Seagrass and climate change

Christian Lopes from Florida International University (left) and Bryce van Dam from Helmholtz-Zentrum Hereon (right) installed the Eddy Covariance instruments off the coast of Florida.
Hereon/Bryce van Dam

A common suggestion is to restore natural CO2 reservoirs on the coasts that have been destroyed in many locations during the past decades. This includes mangrove forests, salt marshes and what are known as seagrass meadows. Seagrasses are aquatic plants that thrive in shallow, light-flooded water and are anchored by their roots to the soft seabed. For many animal species, such as manatees that live in tropical waters, seagrass meadows are vital grazing grounds. At the same time, they serve as nurseries all over the world for numerous young fish. All of these plants absorb CO2 in order to develop their tissue. When these plants die, they become deposited in the sediment of the seabed. This is how a portion of the carbon dioxide, which the plants originally absorbed from the air, is stored in the sediment. The reforestation of mangrove forests and the regeneration of saline and seagrass meadows are now grouped under the term “blue carbon methods”. These methods were originally meant to serve coastal protection and restoration of valuable ecosystems.

As they are nature based, they are now considered by many scientists among the most vital measures to combat climate change.

Targeting tropical seagrass meadows

As biogeochemist Dr. Bryce Van Dam from the Helmholtz-Zentrum Hereon has now been able to demonstrate, the fight against climate change by recultivating seagrass meadows is nevertheless not as simple as experts previously thought. Some seagrass meadows release more carbon dioxide into the atmosphere than they store. This surprising insight, which Van Dam’s team has now published in Science Advances, is enormously important for correctly calculating the actual climate protection potential of seagrass meadows in the future.

Seagrass meadows are found on many coasts all over the world, including in Europe. They are most widespread in tropical regions. “By taking measurements in seagrass meadows off the coast of Florida, we could show that some of these tropical seagrass meadows absorb considerably less carbon dioxide than has long been thought,” says Van Dam, who conducts his research at the Hereon Institute of Carbon Cycles. “In contrast, on some coasts, they even emit more CO2.” This is because many chemical processes in the plants and in the sediment take place that other experts have so far neglected when calculating carbon dioxide uptake. “It depends on many different processes as to whether seagrass meadows actually help reduce carbon dioxide in the atmosphere. “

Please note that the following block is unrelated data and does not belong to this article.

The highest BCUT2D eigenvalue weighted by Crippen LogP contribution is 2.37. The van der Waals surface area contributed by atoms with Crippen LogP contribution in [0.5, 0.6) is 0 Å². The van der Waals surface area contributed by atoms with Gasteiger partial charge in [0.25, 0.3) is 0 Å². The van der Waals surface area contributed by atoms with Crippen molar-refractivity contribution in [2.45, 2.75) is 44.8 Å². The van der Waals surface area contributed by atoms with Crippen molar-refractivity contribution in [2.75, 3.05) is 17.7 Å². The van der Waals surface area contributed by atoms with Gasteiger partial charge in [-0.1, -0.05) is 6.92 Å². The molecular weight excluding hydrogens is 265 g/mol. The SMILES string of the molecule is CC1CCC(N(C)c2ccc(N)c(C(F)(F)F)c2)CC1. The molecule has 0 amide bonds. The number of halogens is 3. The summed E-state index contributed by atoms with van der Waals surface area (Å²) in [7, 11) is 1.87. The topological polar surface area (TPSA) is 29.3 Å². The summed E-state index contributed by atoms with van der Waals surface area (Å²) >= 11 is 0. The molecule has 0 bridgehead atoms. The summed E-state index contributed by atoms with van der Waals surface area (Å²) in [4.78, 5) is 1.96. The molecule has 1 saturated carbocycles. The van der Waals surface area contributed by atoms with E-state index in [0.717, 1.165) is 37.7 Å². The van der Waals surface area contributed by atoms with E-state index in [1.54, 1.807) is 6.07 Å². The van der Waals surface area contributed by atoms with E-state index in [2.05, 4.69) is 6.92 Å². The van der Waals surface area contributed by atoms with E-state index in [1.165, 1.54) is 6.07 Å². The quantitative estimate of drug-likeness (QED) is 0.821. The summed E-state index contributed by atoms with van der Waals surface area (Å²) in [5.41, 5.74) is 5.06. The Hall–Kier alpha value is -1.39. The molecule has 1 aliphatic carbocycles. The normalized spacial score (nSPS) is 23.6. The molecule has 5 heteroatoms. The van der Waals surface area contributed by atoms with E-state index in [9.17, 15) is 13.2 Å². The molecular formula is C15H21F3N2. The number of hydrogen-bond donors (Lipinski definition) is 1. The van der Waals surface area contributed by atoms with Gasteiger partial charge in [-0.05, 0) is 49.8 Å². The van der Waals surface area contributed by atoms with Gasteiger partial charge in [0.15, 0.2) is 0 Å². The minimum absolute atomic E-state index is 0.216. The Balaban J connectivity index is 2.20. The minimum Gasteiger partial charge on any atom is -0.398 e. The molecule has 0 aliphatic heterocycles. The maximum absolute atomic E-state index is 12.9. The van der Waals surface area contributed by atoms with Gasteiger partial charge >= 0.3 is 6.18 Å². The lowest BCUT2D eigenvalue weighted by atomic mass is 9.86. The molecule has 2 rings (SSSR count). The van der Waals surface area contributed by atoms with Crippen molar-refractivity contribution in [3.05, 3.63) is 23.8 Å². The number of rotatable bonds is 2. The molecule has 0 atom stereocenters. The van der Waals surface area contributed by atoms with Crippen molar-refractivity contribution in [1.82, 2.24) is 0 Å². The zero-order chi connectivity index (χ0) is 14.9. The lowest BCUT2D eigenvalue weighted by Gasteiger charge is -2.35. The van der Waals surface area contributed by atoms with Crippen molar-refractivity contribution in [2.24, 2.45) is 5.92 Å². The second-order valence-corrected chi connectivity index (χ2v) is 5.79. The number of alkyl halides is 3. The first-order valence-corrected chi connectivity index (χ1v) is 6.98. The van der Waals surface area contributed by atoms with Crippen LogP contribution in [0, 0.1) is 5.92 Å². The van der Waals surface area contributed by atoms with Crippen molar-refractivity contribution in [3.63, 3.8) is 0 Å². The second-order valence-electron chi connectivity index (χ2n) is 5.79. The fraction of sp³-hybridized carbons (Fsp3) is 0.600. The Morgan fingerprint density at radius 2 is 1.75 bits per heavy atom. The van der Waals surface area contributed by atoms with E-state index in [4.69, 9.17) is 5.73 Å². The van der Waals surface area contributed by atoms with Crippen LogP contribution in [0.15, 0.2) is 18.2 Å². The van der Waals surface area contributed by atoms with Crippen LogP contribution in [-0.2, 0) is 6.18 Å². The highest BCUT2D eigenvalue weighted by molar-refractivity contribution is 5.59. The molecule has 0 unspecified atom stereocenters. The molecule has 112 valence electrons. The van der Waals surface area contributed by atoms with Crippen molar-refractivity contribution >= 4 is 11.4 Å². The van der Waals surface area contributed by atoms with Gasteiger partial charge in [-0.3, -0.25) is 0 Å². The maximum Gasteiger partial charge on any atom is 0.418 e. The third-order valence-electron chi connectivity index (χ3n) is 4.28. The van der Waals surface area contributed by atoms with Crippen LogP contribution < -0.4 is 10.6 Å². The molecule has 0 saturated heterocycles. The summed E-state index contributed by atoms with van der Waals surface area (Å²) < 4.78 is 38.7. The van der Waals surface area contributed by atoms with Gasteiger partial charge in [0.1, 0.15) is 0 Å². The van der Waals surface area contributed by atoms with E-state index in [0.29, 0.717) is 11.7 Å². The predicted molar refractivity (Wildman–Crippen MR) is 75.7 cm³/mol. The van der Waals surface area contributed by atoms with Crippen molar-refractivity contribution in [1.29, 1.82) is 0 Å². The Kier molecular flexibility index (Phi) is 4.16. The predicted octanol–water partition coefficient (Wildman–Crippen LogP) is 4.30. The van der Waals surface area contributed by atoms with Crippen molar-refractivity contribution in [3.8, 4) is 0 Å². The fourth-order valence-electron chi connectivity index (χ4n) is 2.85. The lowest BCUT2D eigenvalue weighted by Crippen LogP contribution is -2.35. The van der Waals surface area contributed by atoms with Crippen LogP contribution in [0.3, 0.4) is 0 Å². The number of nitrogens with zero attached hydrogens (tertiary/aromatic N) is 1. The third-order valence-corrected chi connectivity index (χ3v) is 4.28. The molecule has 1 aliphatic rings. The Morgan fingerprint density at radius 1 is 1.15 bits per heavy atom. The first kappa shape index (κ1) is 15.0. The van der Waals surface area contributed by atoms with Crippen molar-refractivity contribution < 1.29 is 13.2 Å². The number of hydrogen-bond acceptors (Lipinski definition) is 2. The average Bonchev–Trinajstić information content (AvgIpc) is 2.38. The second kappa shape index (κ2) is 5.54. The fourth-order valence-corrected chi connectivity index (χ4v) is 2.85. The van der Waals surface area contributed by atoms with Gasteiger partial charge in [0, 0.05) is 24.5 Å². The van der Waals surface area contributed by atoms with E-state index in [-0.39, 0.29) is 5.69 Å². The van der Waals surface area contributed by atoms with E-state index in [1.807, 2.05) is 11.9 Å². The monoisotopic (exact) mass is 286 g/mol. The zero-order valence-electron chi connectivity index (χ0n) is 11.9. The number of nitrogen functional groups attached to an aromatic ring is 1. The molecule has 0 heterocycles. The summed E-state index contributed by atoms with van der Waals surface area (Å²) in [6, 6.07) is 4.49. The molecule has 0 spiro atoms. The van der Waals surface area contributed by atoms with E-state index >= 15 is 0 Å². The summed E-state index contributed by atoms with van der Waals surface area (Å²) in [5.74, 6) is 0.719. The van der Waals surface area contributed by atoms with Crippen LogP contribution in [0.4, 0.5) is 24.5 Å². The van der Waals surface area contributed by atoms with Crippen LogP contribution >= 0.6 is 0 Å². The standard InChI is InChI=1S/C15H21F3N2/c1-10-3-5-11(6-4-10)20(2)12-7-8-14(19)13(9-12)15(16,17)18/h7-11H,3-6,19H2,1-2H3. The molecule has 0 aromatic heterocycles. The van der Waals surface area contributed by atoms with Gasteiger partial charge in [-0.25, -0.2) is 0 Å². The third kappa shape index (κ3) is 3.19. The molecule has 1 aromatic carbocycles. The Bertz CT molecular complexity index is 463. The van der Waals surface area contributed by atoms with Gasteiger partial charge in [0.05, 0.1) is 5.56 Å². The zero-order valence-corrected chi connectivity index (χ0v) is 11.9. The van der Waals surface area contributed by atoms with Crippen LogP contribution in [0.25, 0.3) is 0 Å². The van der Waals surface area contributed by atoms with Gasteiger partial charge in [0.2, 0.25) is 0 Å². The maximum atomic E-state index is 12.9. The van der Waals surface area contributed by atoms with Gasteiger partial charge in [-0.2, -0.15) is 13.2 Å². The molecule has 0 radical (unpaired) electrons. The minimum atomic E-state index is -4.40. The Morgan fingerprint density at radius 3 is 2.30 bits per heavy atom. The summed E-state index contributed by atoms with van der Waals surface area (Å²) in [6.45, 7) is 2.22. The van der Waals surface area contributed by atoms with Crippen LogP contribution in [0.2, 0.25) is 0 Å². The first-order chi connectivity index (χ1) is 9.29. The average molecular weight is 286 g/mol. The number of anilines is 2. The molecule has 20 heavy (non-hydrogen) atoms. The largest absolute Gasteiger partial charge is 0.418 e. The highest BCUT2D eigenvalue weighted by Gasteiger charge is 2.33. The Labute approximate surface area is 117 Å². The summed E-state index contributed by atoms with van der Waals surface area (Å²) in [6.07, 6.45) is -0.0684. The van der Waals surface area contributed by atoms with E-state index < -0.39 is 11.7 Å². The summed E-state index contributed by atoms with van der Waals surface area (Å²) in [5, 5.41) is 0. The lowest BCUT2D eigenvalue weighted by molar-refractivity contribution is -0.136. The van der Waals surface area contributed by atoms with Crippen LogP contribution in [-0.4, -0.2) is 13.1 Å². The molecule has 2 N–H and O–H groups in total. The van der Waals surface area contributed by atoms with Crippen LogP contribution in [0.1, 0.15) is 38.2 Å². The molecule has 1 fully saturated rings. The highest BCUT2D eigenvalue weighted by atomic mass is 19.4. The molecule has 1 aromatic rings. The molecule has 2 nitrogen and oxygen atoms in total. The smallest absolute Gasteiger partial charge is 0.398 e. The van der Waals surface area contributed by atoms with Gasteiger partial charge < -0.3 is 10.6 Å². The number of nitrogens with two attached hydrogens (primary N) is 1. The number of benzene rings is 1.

Dissolved carbonates play the main role

The seas essentially swallow a great deal of carbon dioxide—approximately a quarter of the human CO2 emissions. The main role in this exchange between the atmosphere and ocean is played by dissolved carbonates, which wind up in the sea through the weathering of rocks. In simple terms, carbonates bind the carbon dioxide from the atmosphere and it is then stored in the seawater. The more carbonate the water contains, the more carbon dioxide it can ultimately absorb.

In the warm tropical waters, however, this does not function as smoothly. The metabolic processes of the seagrass plants convert the dissolved carbonates to lime when it is warm. This lime then trickles to the seafloor. This results in the loss of carbonate, which would otherwise bind carbon dioxide. “The result is that these seagrass meadows hardly bind any carbon dioxide. On the contrary, they tend to release carbon dioxide through various other biochemical processes,” explains Prof. Helmuth Thomas, an expert in biochemistry. Thomas is director of the Hereon Institute of Carbon Cycles and is coauthor of the current study.

Two methods combined for the first time

The international team led by Hereon applied a novel combination of methods to build a complete carbon budget that allowed them to account for all of the CO2 produced and consumed in the ecosystem much more precisely. In the first method, they directly measured the exchange of CO2 between the water and atmosphere using an approach called “eddy covariance”. This approach has been used for many years in terrestrial ecosystems, but the team at Hereon is part of a community that is now extending its use to coastal waters. With a second, similar method, they directly measured the exchange of bicarbonate and other chemicals between the sediment and water. Lastly, they used geochemical sampling to measure the many processes in the sediments which act together to consume or produce CO2. “Really, the novel aspect of this study is that we were able to combine all of these approaches together at the same place and at the same time,” says Bryce Van Dam. “By linking measurements in the sediment with related measurements in the water and in the air, we were able to track and account for the important processes that drive the ecosystem toward storing or releasing CO2.”

First analyze, then distribute funds

As nations search for ways to meet their carbon reduction targets under the Paris Agreement, talk of CO2 offsets under blue carbon schemes appears promising to many. However, Dr Van Dam says, “We cannot rely on blue carbon offsets to counteract the CO2 that we put into the atmosphere by burning fossil fuels. Rather, we must first reduce CO2 emissions and then protect these coastal habitats for the many financial and environmental benefits they offer us, which may not always include CO2 sequestration”.